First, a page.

But then we take a look at Greinke, whose control was even better than Scherzer’s, with only 1.3 walks per nine innings. However, if you look at these last two starts of his, against the Yankees and Nats, he has walked seven batters in nine innings of work. And then if you want to see something really unusual, in the two playoff starts prior to that, while he gave up only one base on balls in 9-2/3 innings, he surrendered five homers. So it’s like a “pick your poison” situation with him. If he’s around the plate, he gets hammered. And in this post-season, he has shown much less of an ability to get batters to swing at his stuff that is out of the zone.
So I guess what we’re saying is, if you were thinking you had value with Greinke as a guy starting at home in Game 7, you’d be backing a guy who definitely isn’t in form.
Of course, the bullpen is going to play a big role, because I have to imagine that if either of these starting pitchers was in real trouble, they could get the quick hook. It’s all hands on deck at this point.
Which is why it was such an admirable gamble on the part of Washington manager Martinez to do something managers are doing less and less of these days, which is to leave his starter in when he is doing well. When there is “no tomorrow,” maybe that is easier to do. But Stephen Strasburg was two outs short of a complete game, and he threw only 104 pitches. It was a winning gambit, because while Houston had to use three of its top relief arms for at least one inning, the Nationals only used Sean Doolittle for a short period, and have a whole bullpen of rested arms. This would include Patrick Corbin and Anibal Sanchez, capable starters. So although we acknowledge that Houston has, on balance, the better bullpen, last night’s strategy helps Washington even things out a little more.
And Nat-urally, you can throw the home field advantage out the window.
It goes without saying that in a situation like this, everybody would theoretically be available to come in and pitch. Who knows if we could see Cole, Verlander or even Strasburg to pitch to a hitter or two. With this added uncertainty, you’re really not sure how to evaluate things, but since we would lean toward Washington, and have explained that they won’t be compromised in the least out of the ‘pen, their number may have value against Greinke.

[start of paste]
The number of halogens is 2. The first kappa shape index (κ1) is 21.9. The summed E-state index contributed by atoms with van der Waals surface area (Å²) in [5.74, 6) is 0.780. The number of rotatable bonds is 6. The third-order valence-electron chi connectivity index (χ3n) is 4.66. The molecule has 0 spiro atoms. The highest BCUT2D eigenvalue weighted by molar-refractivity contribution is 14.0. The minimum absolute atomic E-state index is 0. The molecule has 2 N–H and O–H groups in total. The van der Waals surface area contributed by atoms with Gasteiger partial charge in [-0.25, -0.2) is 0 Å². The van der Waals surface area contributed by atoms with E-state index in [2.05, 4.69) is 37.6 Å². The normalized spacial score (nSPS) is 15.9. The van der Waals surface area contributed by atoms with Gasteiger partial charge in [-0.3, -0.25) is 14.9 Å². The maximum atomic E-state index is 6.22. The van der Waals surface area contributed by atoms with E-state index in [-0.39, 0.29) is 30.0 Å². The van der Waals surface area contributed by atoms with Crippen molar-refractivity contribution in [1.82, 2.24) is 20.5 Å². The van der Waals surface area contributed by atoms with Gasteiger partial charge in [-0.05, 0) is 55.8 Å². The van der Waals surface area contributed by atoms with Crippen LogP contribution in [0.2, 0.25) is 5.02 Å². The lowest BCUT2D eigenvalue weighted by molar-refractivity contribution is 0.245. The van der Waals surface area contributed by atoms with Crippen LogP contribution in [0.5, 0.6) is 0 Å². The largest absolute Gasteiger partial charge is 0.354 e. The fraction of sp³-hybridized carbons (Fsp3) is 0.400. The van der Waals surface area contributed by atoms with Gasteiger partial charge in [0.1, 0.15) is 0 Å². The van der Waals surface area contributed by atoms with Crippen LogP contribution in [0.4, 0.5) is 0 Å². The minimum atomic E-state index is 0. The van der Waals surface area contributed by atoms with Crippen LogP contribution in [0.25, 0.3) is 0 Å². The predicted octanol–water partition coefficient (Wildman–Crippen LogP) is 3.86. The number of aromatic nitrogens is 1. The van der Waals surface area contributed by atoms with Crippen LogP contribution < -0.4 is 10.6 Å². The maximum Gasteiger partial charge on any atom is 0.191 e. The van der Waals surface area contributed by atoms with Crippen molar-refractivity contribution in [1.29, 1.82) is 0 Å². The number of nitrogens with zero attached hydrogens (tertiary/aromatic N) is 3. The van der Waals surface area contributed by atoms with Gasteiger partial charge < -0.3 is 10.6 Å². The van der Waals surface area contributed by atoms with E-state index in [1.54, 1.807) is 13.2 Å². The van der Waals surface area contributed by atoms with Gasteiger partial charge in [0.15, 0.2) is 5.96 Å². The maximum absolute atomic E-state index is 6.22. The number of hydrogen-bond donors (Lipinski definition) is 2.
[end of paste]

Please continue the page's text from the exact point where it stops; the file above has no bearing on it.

We deal with the WagerWAR odds, powered by PPHVIP, and that affords us a +120 price with the Nats. We’ll go that way, although we are not as “all-in” as the pitching staffs will be. A five-inning prop might be worth looking at, since, if nothing else, it gives us the closest thing to being able to eliminate the uncertainty and isolate Greinke and Scherzer. And since you know our preference is Scherzer, we’ll be on board there, although we wish we could get a better price than even money (+100).
As for the total, I don’t know if I’m going to be involved there, since Greinke and Scherzer are not pitching as well as their regular season numbers indicate, but because there is going to be less patience with pitchers and more emphasis on what fits a given situation at a given time, we would probably lean “under” 7.5 runs.